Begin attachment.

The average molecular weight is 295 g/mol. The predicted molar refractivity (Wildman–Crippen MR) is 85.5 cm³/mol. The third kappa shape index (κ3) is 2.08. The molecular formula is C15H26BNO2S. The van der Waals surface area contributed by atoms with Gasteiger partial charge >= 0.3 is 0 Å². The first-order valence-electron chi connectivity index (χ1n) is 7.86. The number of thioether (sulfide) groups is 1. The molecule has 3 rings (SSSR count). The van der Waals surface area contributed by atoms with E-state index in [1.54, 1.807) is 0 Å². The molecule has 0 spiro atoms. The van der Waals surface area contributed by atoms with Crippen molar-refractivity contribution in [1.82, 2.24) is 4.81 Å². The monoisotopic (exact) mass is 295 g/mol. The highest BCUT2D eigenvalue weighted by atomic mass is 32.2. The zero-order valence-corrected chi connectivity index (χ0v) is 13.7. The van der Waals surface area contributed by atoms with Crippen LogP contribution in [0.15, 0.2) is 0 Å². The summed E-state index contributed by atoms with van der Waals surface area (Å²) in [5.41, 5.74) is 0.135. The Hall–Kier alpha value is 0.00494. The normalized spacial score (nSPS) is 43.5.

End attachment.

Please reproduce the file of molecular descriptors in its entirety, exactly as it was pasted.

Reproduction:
The average molecular weight is 295 g/mol. The predicted molar refractivity (Wildman–Crippen MR) is 85.5 cm³/mol. The third kappa shape index (κ3) is 2.08. The molecular formula is C15H26BNO2S. The van der Waals surface area contributed by atoms with Gasteiger partial charge >= 0.3 is 0 Å². The first-order valence-electron chi connectivity index (χ1n) is 7.86. The number of thioether (sulfide) groups is 1. The molecule has 3 rings (SSSR count). The van der Waals surface area contributed by atoms with E-state index in [1.54, 1.807) is 0 Å². The molecule has 0 spiro atoms. The van der Waals surface area contributed by atoms with Crippen molar-refractivity contribution in [1.82, 2.24) is 4.81 Å². The monoisotopic (exact) mass is 295 g/mol. The highest BCUT2D eigenvalue weighted by atomic mass is 32.2. The zero-order valence-corrected chi connectivity index (χ0v) is 13.7. The van der Waals surface area contributed by atoms with Crippen LogP contribution in [0.15, 0.2) is 0 Å². The summed E-state index contributed by atoms with van der Waals surface area (Å²) in [5.41, 5.74) is 0.135. The Hall–Kier alpha value is 0.00494. The normalized spacial score (nSPS) is 43.5.